While in Spiti, I discovered a fascinating legend about the spectacular Komic Monastery and why it is located in the village of Komic.
Spiti is a land of legends. Every mountain peak and rock formation has a story lurking behind it, handed down by generations of Spitians.
The most fascinating of them is one I heard from a local friend, of a mountain peak which changes colors a few times a day, reflecting the mood of the deity that inhabits it. It takes 3 days to walk to the base of this peak from his village in Linkti, camping at nightfall along the Spiti River… But I digress. The mystery mountain is a story for another day.
I’m currently at 4587 metres at Komic, and literally high at what is said to be the highest inhabited village in the Himalayas. As I count the 13 houses in this small village, I try to imagine how people lead such isolated lives. Perhaps a consolation is the Buddhist Monastery at Komic, where lamas (monks) pray and meditate at one of the highest altitudes in the world.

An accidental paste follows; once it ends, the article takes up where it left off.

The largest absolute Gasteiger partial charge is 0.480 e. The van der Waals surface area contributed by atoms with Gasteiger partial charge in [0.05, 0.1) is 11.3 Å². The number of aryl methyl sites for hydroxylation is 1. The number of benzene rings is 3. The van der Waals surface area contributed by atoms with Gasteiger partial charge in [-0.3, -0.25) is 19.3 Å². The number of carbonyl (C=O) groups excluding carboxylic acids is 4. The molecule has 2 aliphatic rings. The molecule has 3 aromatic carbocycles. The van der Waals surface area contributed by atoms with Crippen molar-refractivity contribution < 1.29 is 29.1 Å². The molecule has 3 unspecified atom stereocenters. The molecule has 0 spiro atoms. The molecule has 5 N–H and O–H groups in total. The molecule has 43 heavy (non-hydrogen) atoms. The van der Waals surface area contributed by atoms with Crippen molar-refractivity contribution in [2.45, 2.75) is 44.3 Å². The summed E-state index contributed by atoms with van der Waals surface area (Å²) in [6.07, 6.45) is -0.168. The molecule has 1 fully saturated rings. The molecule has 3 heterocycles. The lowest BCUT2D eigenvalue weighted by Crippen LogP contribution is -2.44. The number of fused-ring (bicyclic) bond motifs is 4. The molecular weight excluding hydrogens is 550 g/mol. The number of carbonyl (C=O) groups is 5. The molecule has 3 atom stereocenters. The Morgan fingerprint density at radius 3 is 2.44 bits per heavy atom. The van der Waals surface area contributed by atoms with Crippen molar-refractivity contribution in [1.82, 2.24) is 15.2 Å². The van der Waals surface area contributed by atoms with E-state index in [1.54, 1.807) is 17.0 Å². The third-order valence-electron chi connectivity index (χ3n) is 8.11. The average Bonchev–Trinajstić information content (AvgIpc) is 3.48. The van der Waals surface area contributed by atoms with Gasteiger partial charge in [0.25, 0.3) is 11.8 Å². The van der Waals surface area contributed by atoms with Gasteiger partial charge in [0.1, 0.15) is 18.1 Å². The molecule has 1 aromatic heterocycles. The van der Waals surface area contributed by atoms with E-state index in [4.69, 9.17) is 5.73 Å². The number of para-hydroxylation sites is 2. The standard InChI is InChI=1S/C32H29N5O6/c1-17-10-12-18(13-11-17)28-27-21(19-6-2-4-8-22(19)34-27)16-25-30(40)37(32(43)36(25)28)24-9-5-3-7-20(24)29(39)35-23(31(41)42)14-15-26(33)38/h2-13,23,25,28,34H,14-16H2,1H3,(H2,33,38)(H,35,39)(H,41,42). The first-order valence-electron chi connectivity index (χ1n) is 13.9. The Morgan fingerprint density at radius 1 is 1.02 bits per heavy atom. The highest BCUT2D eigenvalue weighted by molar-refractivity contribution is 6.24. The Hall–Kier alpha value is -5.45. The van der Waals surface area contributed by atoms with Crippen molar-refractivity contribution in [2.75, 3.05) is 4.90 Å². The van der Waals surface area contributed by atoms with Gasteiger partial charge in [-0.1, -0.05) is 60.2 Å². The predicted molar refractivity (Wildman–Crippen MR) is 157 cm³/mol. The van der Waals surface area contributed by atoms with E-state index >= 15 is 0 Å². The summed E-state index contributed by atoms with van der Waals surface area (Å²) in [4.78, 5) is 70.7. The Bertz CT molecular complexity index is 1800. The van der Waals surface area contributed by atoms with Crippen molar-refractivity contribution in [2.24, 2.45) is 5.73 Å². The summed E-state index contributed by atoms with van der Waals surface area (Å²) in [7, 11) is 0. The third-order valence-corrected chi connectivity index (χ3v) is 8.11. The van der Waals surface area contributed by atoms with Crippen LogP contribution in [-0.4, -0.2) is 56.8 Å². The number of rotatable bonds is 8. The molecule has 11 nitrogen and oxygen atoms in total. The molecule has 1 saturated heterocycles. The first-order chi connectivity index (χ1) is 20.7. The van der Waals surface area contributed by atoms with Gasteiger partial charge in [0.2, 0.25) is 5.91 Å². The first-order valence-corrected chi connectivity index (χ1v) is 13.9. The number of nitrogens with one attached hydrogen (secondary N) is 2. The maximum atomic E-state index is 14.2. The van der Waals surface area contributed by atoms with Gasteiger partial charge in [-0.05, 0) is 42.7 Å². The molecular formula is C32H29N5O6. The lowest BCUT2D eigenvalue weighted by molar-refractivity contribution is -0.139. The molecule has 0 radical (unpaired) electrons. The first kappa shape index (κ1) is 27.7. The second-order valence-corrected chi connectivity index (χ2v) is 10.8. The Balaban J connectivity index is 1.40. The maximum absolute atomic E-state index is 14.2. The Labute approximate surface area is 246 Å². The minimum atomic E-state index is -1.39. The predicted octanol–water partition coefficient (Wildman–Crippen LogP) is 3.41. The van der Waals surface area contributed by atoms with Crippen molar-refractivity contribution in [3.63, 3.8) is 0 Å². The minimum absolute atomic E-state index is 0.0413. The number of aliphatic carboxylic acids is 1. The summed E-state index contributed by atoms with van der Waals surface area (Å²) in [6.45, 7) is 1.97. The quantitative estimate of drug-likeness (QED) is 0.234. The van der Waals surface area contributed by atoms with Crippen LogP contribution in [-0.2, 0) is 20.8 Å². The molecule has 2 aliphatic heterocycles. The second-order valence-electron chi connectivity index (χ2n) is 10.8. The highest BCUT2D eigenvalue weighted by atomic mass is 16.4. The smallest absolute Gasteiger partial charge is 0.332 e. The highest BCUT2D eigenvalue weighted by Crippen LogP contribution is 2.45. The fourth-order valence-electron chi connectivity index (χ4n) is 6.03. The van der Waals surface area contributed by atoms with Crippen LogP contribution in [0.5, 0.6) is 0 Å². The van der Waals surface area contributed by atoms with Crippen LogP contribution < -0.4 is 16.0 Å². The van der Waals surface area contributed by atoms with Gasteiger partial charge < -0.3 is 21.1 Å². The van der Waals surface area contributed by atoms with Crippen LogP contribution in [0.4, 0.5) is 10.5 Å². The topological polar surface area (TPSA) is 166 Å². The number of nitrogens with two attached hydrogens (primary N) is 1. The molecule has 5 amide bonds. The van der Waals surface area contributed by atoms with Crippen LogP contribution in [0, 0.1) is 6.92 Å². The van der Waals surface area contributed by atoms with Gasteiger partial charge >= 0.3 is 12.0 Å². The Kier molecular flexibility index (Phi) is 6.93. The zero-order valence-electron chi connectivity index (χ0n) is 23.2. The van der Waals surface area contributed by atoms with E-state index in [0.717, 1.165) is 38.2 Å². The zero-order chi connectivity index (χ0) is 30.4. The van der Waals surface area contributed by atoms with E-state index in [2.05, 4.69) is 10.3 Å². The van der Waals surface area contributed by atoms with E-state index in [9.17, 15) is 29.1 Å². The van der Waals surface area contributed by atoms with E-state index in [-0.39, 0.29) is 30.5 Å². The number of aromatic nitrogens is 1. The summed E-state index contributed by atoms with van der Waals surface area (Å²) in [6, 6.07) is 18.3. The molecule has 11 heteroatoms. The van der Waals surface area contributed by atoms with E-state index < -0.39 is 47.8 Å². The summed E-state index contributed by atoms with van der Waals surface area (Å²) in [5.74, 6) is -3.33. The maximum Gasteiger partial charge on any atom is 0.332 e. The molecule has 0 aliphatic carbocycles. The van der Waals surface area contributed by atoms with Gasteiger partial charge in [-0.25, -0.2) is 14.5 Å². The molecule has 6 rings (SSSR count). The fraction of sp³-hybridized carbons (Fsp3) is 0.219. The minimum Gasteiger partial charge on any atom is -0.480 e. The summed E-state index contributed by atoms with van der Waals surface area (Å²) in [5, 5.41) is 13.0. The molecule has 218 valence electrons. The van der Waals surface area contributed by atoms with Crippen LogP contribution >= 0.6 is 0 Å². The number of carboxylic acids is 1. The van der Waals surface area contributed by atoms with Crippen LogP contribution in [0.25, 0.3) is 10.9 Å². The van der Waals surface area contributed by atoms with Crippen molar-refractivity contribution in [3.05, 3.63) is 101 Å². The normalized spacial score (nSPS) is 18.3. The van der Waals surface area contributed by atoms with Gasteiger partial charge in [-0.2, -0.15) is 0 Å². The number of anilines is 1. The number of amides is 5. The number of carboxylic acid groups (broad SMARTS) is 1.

Legend has it that due to a drought, the monks of Komic decided to shift the Komic monastery to the nearby, relatively lower-lying village of Hikkim.
The Mahakal statue, believed to symbolize the Protector of Dharma, however, refused to move from its foundation in the ground of Komic. Monks made numerous chipping and lifting efforts but it refused to budge.
When the entire monastery moved to Hikkim, the statue remained adamant at Komic, together with one monk who would continue to pray before it. In 1975 or earlier, an earthquake rocked the high altitude villages of Spiti, reducing the Hikkim monastery to ruins, still visible atop a small hill.
Surprising the monks, the Mahakala statue in Komic held its ground even amid the devastating tremors. Convinced that Komic was the holiest place for a monastery, the monks decided to move back to Komic, where the monastery stands to this day.
Unfortunately all I could see of the Mahakala legend was a little board saying, “women not allowed”. Well, at least faith can move monasteries if not patriarchal traditions!
Also read: An Unexpected Introduction to Spiti Travel